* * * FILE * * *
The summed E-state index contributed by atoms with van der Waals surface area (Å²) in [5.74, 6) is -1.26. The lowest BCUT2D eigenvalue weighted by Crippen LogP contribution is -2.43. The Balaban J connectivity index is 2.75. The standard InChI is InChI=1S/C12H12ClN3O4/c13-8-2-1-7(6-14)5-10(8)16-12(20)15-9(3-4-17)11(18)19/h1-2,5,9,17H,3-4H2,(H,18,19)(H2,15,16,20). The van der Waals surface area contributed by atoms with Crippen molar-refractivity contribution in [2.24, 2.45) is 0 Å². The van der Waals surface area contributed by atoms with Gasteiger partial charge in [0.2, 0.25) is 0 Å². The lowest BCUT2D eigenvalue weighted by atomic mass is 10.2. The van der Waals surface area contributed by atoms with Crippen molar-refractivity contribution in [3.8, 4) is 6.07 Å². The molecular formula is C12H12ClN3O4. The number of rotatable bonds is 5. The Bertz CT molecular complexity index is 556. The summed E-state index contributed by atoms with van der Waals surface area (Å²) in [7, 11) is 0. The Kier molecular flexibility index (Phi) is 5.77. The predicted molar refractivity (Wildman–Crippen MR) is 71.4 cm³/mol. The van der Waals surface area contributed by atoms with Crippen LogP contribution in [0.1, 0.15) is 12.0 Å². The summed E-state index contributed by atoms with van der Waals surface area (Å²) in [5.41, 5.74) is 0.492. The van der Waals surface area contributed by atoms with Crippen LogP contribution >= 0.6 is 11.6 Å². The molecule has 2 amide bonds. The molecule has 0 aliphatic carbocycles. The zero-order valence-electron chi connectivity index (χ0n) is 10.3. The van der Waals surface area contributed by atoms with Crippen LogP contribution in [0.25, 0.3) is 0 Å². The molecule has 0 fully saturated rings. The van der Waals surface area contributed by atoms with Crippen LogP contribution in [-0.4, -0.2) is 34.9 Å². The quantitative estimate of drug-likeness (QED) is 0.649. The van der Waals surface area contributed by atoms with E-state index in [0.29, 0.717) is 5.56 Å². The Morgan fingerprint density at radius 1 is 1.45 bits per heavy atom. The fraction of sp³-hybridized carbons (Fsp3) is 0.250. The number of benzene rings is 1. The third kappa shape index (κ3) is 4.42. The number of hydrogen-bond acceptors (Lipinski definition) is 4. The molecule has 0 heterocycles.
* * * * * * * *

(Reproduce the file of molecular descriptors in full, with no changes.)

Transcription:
The summed E-state index contributed by atoms with van der Waals surface area (Å²) in [5.74, 6) is -1.26. The lowest BCUT2D eigenvalue weighted by Crippen LogP contribution is -2.43. The Balaban J connectivity index is 2.75. The standard InChI is InChI=1S/C12H12ClN3O4/c13-8-2-1-7(6-14)5-10(8)16-12(20)15-9(3-4-17)11(18)19/h1-2,5,9,17H,3-4H2,(H,18,19)(H2,15,16,20). The van der Waals surface area contributed by atoms with Crippen molar-refractivity contribution in [2.24, 2.45) is 0 Å². The van der Waals surface area contributed by atoms with Gasteiger partial charge in [0.2, 0.25) is 0 Å². The lowest BCUT2D eigenvalue weighted by atomic mass is 10.2. The van der Waals surface area contributed by atoms with Crippen molar-refractivity contribution in [3.8, 4) is 6.07 Å². The molecular formula is C12H12ClN3O4. The number of rotatable bonds is 5. The Bertz CT molecular complexity index is 556. The summed E-state index contributed by atoms with van der Waals surface area (Å²) in [7, 11) is 0. The Kier molecular flexibility index (Phi) is 5.77. The predicted molar refractivity (Wildman–Crippen MR) is 71.4 cm³/mol. The van der Waals surface area contributed by atoms with Crippen LogP contribution in [0.1, 0.15) is 12.0 Å². The summed E-state index contributed by atoms with van der Waals surface area (Å²) in [5.41, 5.74) is 0.492. The van der Waals surface area contributed by atoms with Crippen LogP contribution >= 0.6 is 11.6 Å². The molecule has 2 amide bonds. The molecule has 0 aliphatic carbocycles. The zero-order valence-electron chi connectivity index (χ0n) is 10.3. The van der Waals surface area contributed by atoms with Crippen LogP contribution in [0.25, 0.3) is 0 Å². The molecule has 0 fully saturated rings. The van der Waals surface area contributed by atoms with Crippen LogP contribution in [-0.4, -0.2) is 34.9 Å². The quantitative estimate of drug-likeness (QED) is 0.649. The van der Waals surface area contributed by atoms with E-state index in [0.29, 0.717) is 5.56 Å². The Morgan fingerprint density at radius 1 is 1.45 bits per heavy atom. The fraction of sp³-hybridized carbons (Fsp3) is 0.250. The number of benzene rings is 1. The third kappa shape index (κ3) is 4.42. The number of hydrogen-bond acceptors (Lipinski definition) is 4. The molecule has 0 heterocycles.